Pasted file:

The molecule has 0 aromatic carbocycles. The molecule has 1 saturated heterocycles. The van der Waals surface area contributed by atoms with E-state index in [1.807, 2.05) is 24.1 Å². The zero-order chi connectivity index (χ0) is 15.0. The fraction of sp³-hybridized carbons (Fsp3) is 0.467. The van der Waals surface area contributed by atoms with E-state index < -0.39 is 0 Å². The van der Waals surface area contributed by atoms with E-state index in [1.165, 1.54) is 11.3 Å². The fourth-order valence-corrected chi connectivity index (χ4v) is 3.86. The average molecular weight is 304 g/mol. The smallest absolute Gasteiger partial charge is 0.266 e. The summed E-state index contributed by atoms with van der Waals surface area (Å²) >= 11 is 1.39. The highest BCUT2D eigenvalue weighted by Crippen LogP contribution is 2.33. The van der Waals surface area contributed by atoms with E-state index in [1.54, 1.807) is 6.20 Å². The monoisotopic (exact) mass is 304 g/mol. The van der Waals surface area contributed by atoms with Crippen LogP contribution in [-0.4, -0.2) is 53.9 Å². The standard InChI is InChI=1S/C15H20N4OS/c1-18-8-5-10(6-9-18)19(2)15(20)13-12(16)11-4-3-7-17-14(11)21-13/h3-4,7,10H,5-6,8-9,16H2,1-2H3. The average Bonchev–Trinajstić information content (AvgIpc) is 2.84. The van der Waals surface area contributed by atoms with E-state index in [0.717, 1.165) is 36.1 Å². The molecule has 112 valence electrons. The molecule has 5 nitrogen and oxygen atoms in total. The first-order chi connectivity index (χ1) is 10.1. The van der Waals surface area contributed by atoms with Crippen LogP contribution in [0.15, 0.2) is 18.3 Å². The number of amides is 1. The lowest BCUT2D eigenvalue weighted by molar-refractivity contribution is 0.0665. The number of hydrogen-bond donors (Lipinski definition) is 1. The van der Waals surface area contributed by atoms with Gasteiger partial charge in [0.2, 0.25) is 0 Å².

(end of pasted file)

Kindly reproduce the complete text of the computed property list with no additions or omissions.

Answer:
The molecule has 0 aromatic carbocycles. The molecule has 1 saturated heterocycles. The van der Waals surface area contributed by atoms with E-state index in [1.807, 2.05) is 24.1 Å². The zero-order chi connectivity index (χ0) is 15.0. The fraction of sp³-hybridized carbons (Fsp3) is 0.467. The van der Waals surface area contributed by atoms with E-state index < -0.39 is 0 Å². The van der Waals surface area contributed by atoms with E-state index in [1.165, 1.54) is 11.3 Å². The fourth-order valence-corrected chi connectivity index (χ4v) is 3.86. The average molecular weight is 304 g/mol. The smallest absolute Gasteiger partial charge is 0.266 e. The summed E-state index contributed by atoms with van der Waals surface area (Å²) >= 11 is 1.39. The highest BCUT2D eigenvalue weighted by Crippen LogP contribution is 2.33. The van der Waals surface area contributed by atoms with E-state index in [1.54, 1.807) is 6.20 Å². The monoisotopic (exact) mass is 304 g/mol. The van der Waals surface area contributed by atoms with Crippen LogP contribution in [-0.4, -0.2) is 53.9 Å². The standard InChI is InChI=1S/C15H20N4OS/c1-18-8-5-10(6-9-18)19(2)15(20)13-12(16)11-4-3-7-17-14(11)21-13/h3-4,7,10H,5-6,8-9,16H2,1-2H3. The average Bonchev–Trinajstić information content (AvgIpc) is 2.84. The van der Waals surface area contributed by atoms with E-state index in [0.717, 1.165) is 36.1 Å². The molecule has 112 valence electrons. The molecule has 5 nitrogen and oxygen atoms in total. The first-order chi connectivity index (χ1) is 10.1. The van der Waals surface area contributed by atoms with Crippen LogP contribution in [0.15, 0.2) is 18.3 Å². The number of amides is 1. The lowest BCUT2D eigenvalue weighted by molar-refractivity contribution is 0.0665. The number of hydrogen-bond donors (Lipinski definition) is 1. The van der Waals surface area contributed by atoms with Gasteiger partial charge in [0.2, 0.25) is 0 Å².